Individual fire districts within the county may now set their own Municipal Service Benefit Units (MSBU) for fire prevention and mitigation.

On Jan. 15, the county commission held a public hearing to discuss setting MSBU rates for the seven fire districts. Currently, all property owners within the county must pay a fee beginning at $10 for undeveloped land, and increasing according to use. Single-family residences pay $50 annually.

Jay Abbott, president of the countywide firefighters’ association requested commissioners pass an ordinance creating seven independent fire districts with the same boundaries as existing fire service districts, and stipulating that each could request changes in MSBU based on need.

According to County Attorney Michael Shuler, the existing districts are Apalachicola with borders defined by the Apalachicola River and the western county line; Eastpoint from the eastern bank of the Apalachicola River to; Yent’s Bayou; St. George Island; Carrabelle with boundaries at Yent’s Bayou and Lake Morality Road; Lanark Village/St. James with boundaries at Lake Morality Road and State Route 319; and Alligator Point/St. Teresa from SR 319 to the eastern county line.

Abbott told commissioners the firefighters association discussed the ordinance at both their August and September meetings and twice voted unanimously to request independent status for the MSBU districts.

Abbott, chief of the St. George Island fire department, told commissioners St. George Island needs an increase because they must have two fire stations to cover the district due to ISO requirements, which is set by the International Organization for Standardization, the world’s largest developer of voluntary international standards for such things as fire protection.

“Alligator Point has the same thing’” he said. “St. Teresa and Alligator Point both need fire stations. Our current MSBU does not cover out budget. We have to rely on donations and charitable events. We feel the MSBU should cover our budget.”

County Commissioner William Massey said he in favor of allowing St. George Islanders to vote on their MSBU rates independently but questioned how the money was being spent.

Abbott said the island fire department responds to calls every day. He said there are sometimes 10,000 visitors on the island.

“We are required by insurance to have a ladder truck,” he said. “If we don’t have a ladder truck our (ISO) rating goes from six to nine. When we went from a nine to a seven, some beach homes saved as much as $5,000.”

Abbott said the fire department has polled homeowners about the increase in MSBU on the island and got 475 yes votes and only 17 nos.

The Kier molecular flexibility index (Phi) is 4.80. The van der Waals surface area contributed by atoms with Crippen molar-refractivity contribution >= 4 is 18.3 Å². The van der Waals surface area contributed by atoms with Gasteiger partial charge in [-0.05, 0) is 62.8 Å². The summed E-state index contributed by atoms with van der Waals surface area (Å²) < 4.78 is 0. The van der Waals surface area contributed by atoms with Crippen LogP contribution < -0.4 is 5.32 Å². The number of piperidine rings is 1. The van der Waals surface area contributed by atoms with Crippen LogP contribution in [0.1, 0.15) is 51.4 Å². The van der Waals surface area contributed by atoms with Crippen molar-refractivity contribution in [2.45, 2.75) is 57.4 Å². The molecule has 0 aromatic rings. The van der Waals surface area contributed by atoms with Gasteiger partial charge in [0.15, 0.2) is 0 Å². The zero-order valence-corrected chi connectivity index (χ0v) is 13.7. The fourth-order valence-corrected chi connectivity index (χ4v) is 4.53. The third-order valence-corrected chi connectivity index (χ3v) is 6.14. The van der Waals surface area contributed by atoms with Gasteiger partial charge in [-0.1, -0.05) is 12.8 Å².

Commissioner Noah Lockley suggested putting the MSBU fee on the property tax bill. Abbott said the amount collected would still be insufficient.

Commissioner Smokey Parrish said that, as of July 2012, 262 island homeowners hadn’t paid their MSBU assessment for a total of $15,675 in uncollected funds.

Speaking for the St. George Island Civic Club, Mason Bean said that an MSBU “is the only way for to pay these rural fire departments. The increase is only two cases of beer a year.”

Island fire department board member Steve Kearney said, “We’re held hostage by Mother Nature. There was a thunderstorm (last year) and the take from the chili cook-off was down 50 percent. In an election they will vote overwhelmingly to raise the MSBU. Chili cook-off money can be used to recapitalize.”

Alligator Point Fire Chief Steve Fling said the requirement for taller houses to meet new flood requirements is forcing the Alligator Point / St. Teresa district to purchase a ladder truck and build a new station to house it.

“We need funds to be able to continue level of service to our residents,” he said. “Fortunately we have three acres that’s been donated to us so we have a step up. We’ve had committees meet and it looks like, with this increase and other funding avenues, we have enough to go forward.”

He said the new truck would cost $500,000 to $600,000, and $10,000 annually for recertification.

“I understand the need but is there a mechanism where you do a mail-in ballot?” asked Parrish. “If the people come back and say they want it I’ll vote for it.”

County Attorney Michael Shuler said the change of MSBU rate did not require a vote because the county commission has discretionary authority since the MSBU is a fee, not a tax. He recommended the board leave the ordinance, as written, He warned that requiring a ballot would force a vote on all future changes, and if a mandatory ballot is written into the ordinance, then the commission would be bound by the results of any election.

 “I want it in there in the ordinance that they cannot raise the rates arbitrarily,” said Commissioner Cheryl Sanders.

The commissioners instructed Shuler to make the change and voted unanimously to pass the ordinance to create the independent districts.

Kearney then formally requested the board schedule an election for Tuesday, May 14 to raise the MSBU rate for the St. George Island District from $50 to $95 annually.

Fling asked an election be scheduled on the same day for the Alligator Point/St. James District, also whether to increase the annual fee to $95.

The board voted unanimously to order the mail-out ballots contingent on there being sufficient time for constitutional officers to make the necessary arrangements.

 “Is there anything that would prevent the board from having this put on the tax bill (for next year)?” asked Clerk of Courts Marcia Johnson.

“I would like the property appraiser and tax collector to be here to get their input at the next meeting about putting it on the tax bill,” Commissioner Pinki Jackel said.

“They have indicated to me that they are willing,” said Johnson.